It is no surprise that Minneapolis has been named one of the best cities for women entrepreneurs, according to a study conducted by NerdWallet, a financial literacy website. Here’s just a small sample of women entrepreneurs who’ve come out of the Opus College of Business and launched successful businesses.
House of Talents
Many Full-time UST MBA students list owning their own business as a goal when they begin the program. Many more take entrepreneurship classes; after all, they are valuable whether you go to work for a start up, or a Fortune 500 corporation. Of those students, most plan to work a few years before taking the plunge into new venture ownership. Class of 2009 alumna Kate Herzog is one of the very few who opened a business right after earning her degree.
Her company is House of Talents, whose mission is to “alleviate poverty by connecting artisans from developing countries with consumer markets worldwide.” Kate and her House of Talents have just taken a giant step forward
Most start-up companies face challenges as they develop their business, which is one reason, perhaps, why 60 to 70 percent of new ventures fail in the first 10 years of operation. But few have encountered quite as many as did Kate Herzog, founder and president of House of Talents, during a recent buying trip to Ghana,West Africa.
In the middle of a 13-hour journey from Accra to the Northern Region of Ghana, a tire on the dilapidated Jeep in which she was riding went flat. An easy matter to fix, but the wrench the driver had on hand could not remove the final lug nut holding the hubcap to the wheel. For seven hours, Herzog and her companions waited by the side of the road in the hopes someone would stop – a hope made somewhat futile by the high incidence of armed robbery on that particular road, resulting in a reluctance of passersby to help stranded motorists.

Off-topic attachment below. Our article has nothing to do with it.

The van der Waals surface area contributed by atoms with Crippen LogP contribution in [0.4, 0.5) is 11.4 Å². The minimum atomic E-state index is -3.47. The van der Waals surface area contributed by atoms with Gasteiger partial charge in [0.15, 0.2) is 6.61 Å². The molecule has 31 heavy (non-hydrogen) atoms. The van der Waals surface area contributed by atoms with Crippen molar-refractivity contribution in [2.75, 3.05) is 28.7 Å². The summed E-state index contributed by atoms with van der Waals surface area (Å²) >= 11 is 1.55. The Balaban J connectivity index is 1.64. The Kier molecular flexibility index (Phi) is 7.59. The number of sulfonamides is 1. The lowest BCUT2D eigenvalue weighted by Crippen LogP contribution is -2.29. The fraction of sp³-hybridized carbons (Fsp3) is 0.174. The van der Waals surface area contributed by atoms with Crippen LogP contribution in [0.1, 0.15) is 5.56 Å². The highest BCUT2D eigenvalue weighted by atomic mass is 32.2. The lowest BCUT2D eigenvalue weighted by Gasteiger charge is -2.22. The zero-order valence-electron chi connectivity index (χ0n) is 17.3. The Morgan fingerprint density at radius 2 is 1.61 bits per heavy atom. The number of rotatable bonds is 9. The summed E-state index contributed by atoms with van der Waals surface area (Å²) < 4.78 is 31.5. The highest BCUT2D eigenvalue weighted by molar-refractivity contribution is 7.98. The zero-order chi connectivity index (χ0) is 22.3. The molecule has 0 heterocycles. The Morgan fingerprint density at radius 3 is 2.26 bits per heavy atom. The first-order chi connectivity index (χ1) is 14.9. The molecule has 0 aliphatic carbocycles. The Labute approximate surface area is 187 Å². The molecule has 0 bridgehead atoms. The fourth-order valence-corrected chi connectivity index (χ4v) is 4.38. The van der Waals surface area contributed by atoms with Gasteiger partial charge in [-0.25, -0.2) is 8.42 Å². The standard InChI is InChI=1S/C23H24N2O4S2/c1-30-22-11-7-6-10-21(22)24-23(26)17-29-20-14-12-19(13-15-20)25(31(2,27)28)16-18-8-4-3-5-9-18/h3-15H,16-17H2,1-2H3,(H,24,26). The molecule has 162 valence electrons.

The Education section of the New York Times this morning had an article about the emergence of social entrepreneurship in the MBA community; I certainly recommend reading it if this is a topic of interest to you.
In the article, author Nazanin Lankarani discusses the results of a recent survey (pdf) of applicants as to why they are pursuing an MBA. The results were astonishing – almost 30% of the respondents cited “starting own business” as a prime aspiration, a statistic that is up approximately 25% from the last survey in 2006. The author also points out another interesting statistic – the prime aspiration “improving career prospects” has dropped significantly from the last survey (66.2 percent in 2009, 73 percent in 2006). This made me think about two things on my Wednesday morning coffee break. First, what are the prime aspirations for current UST MBA students? And second, what are my applicant’s prime aspirations for obtaining an MBA?